Last Sunday after Trinity: Persistence

Sermon: Last Sunday after Trinity : Luke 18.1-8
Sunday 16 October 2016

The Very Reverend David Monteith, Dean of Leicester

Today’s gospel encourages us to reflect on persistence and particularly persistence in the face of injustice.  It is a timely parable for reflection as Boris and Vladimir lock horns this side of the Atlantic with Donald and Hilary at it across the pond. The world seems very unsafe and it can be hard to hope given the levels of madness we witness.

I think it is also hard to remain faithful as a Christian.  All over the western world the church is declining apart from in its most conservative and hard-line manifestations. The shadows of child abuse and our on-going internal church wrangles set in an indifferent secular culture means that it is hard being a follower of Jesus Christ in 2016.

I became Dean in May 2013 and these three and a half years have been an exciting non-stop journey with much joy, hard work and development. But is it really possible to keep going at such pelt? I go off today on sabbatical leave until the 1st of February to reflect. Our new bishop wisely told us that to get up the long big hills on a bike; it is usually wise to change down a gear or two. We have identified in the Chapter that if we are to become the beating heart for the city and county we will need persistence. We are committed to work with God to grow the congregation numbers very significantly; to work with what God is doing in the world so that we can respond in mission and finally to re-order and conserve this old building into its latest incarnation making it more fit for purpose.  What kind of persistence is needed?

The parable in Luke 18 focuses on two characters.  Firstly, we meet a widow who has suffered an injustice.  Jewish ears would immediate prick up at that word ‘widow’ and remember all the injunctions in scripture to care for them.  The reason for that was primarily because in that patriarchal society in most cases a woman needed a man to speak for her and to claim her rights.  Since a widow normally did not have such a man, then it became the responsibility of the whole people of God to care for her and make sure justice is done.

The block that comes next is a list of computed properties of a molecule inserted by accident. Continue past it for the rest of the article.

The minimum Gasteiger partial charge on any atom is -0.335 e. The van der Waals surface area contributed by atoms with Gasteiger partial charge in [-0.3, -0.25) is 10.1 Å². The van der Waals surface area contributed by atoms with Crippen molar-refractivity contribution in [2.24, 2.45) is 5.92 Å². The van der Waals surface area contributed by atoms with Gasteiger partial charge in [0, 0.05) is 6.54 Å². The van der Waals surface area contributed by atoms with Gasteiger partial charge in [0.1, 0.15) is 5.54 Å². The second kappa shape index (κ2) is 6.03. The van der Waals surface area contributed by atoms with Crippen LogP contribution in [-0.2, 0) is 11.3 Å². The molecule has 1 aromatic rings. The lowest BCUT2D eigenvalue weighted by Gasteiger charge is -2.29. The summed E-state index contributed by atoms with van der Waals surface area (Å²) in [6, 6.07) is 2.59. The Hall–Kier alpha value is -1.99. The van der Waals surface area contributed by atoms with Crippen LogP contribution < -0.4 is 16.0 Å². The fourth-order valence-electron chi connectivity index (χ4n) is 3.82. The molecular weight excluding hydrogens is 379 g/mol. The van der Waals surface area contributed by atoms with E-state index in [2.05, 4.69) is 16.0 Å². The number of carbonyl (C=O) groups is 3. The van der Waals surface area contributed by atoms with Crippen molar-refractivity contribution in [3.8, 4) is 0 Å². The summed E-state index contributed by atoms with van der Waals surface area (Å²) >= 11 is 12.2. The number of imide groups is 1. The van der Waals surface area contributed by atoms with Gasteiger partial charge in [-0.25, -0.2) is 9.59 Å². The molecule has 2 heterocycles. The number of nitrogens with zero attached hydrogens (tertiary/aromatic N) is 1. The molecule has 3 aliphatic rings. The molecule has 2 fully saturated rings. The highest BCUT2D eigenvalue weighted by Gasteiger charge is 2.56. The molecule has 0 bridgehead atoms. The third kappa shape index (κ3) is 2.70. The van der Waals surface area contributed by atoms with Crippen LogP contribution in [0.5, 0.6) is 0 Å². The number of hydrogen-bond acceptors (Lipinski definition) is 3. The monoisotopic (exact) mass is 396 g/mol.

Secondly, we meet a judge who is unjust. The judge is happy to throw his weight around and make it clear that he is beholden to no-one, not even God.  Eventually, however, the widow’s insistence forces him to act for fear that she might ‘wear him out’.  That phrase in the Greek can also be translated as ‘hit me under the eye’ or ‘give me a black eye’ giving that sense of a physical attack which besmirches the judge’s reputation – like that event the other day in Brussels with UKIP handbags at dawn! So out of sheer annoyance the judge vindicates the woman.

Jesus then says that if the judge will listen to such persistence how much more will God listen to the ‘ones who cry to him day and night?  So we could infer that we just need to keep on keeping on. Maybe like the judge, we can wear out God and give him a black eye so that he will act to save or heal or renew.  This paints the picture of a God who does not act out of compassion but out of sheer fatigue.

No, Jesus is rather contrasting the unfeeling judge with God who will act promptly and not demand insistent petition. However, he recognises that this is hard for us because it is framed in Luke by Jesus saying that it is a parable told to his disciples ‘to pray always and not lose heart’.  It is a parable for people in difficult days that wait for the ultimate coming of the Son of Man.  One commentator says it is like Noah being mocked by his neighbours when every day was sunny and not a rain cloud in the sky. It is about being vindicated even at a time when such vindication seems illusory because the very act of prayer means that justice is possible. Prayer intentionally creates space for God to act in us and among us.